It was in 1880 that I made his acquaintance. He became minister at Bromsgrove, where I was a young local, and my father Circuit steward. Naturally I saw much of him and often accompanied him to and from his appointments. What sermons he preached! I was at the hero worship stage and he became my idol, making an indelible impression on my plastic nature. He introduced me to a bigger world and enthused me with loftier ideals. After two brief years he left, but five years later a closer kinship began. In the meantime he had travelled at Stockport and Leeds. I had passed the Candidates’ Examination and the College and feverishly wondered where Conference would station me. My delectation on receiving the “Stations” may be imagined. I was down for Gloucester and Parrish was super. Monday, July 18th, 1887, is an imperishable memory. Full of misgivings as to my fitness, I arrived in the old-world city. Parrish met me with a cordial welcome to my new sphere and to his heart and home. Would that every beginner had such a super! He was a tremendous worker and would have shamed a shirker by his resistless energy. He did everything with his might and never seemed tired. But he was considerate withal and forbearing, and laid me under abiding obligation. He taught me to visit. On our daily rounds we prayed in turn in nearly every home. He little dreamt what a task it was for me, ever of a timorous temperament, to pray in his presence. I am grateful now for the discipline. And he helped me in my preaching. Arriving with a penurious stock of half-a-dozen sermons, I felt very puny beside this pulpit giant. But he became my “guide, philosopher and friend” in matters homiletic, counselling me on sermon-construction and the choice of books, and kindling an enthusiasm for Bible-character delineation, which is an enduring delight of my ministry.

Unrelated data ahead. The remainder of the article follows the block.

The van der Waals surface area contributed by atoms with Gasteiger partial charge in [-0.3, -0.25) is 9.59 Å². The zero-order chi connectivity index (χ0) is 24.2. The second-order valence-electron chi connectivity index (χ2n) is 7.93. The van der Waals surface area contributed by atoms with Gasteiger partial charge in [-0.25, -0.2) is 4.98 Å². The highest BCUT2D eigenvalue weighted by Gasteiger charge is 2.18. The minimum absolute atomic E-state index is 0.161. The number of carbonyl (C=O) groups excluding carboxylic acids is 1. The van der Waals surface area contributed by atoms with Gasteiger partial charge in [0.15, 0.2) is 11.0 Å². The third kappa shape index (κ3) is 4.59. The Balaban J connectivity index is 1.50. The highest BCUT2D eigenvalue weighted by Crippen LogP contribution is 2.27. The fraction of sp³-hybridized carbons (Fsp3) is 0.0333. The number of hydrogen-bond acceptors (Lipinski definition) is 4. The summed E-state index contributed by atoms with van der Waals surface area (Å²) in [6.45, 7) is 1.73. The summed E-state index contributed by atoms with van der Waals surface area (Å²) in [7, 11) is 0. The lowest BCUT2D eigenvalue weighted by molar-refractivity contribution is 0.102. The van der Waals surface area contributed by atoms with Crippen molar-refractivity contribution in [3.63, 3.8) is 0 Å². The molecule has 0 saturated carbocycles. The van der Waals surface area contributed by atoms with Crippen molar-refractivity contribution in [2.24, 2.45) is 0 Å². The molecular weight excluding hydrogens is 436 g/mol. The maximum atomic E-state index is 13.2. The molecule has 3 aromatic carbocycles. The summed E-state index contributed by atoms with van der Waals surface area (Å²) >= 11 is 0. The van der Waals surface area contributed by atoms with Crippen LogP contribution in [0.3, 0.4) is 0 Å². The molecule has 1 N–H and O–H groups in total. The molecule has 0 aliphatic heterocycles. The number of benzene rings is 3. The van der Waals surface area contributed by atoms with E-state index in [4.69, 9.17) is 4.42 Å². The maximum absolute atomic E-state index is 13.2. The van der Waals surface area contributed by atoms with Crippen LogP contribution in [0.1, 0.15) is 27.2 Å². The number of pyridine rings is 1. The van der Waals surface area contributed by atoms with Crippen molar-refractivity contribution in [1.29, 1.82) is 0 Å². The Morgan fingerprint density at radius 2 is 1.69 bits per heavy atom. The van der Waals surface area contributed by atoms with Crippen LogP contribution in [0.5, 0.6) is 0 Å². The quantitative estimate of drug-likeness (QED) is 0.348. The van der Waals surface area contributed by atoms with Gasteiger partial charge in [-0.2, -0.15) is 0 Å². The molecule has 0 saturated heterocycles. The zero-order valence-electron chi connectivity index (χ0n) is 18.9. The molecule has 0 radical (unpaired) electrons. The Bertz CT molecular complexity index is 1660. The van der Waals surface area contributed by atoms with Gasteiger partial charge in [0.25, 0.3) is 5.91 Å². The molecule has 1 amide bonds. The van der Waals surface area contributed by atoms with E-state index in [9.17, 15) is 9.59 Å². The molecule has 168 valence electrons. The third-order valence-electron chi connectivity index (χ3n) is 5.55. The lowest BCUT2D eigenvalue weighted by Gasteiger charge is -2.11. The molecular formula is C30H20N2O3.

His departure at the year-end caused universal regret. London claimed him, but his heart was in America, whither in 1890 he returned. Settling in the States, he joined the Baptists, but without sacrificing his cherished beliefs. Stating his doctrinal views before the Baptist Council on entering its ministry, he produced our “Consolidated Minutes,” read the “doctrines “therefrom, and said, “Those are the doctrines I professed when ordained as a Primitive Methodist Minister. Those are the doctrines I still believe and which, if admitted to your pulpits, I propose to preach.” After speaking an hour he was received “nemine contradicente.” Beginning in Philadelphia he built a “Mission” into a strong church, and then for seven years pastored the Pilgrim Church. Subsequently he ministered to the First Baptist Church, Youngstown, Ohio, liquidating a 4,000 dollar debt, establishing a branch church and resuscitating two others. By the bestowal of its D.D. degree – honoris causa – the University did itself as great an honour as it did him. It never appeared incongruous to me to say “Dr.” Parrish. He was to the manner born.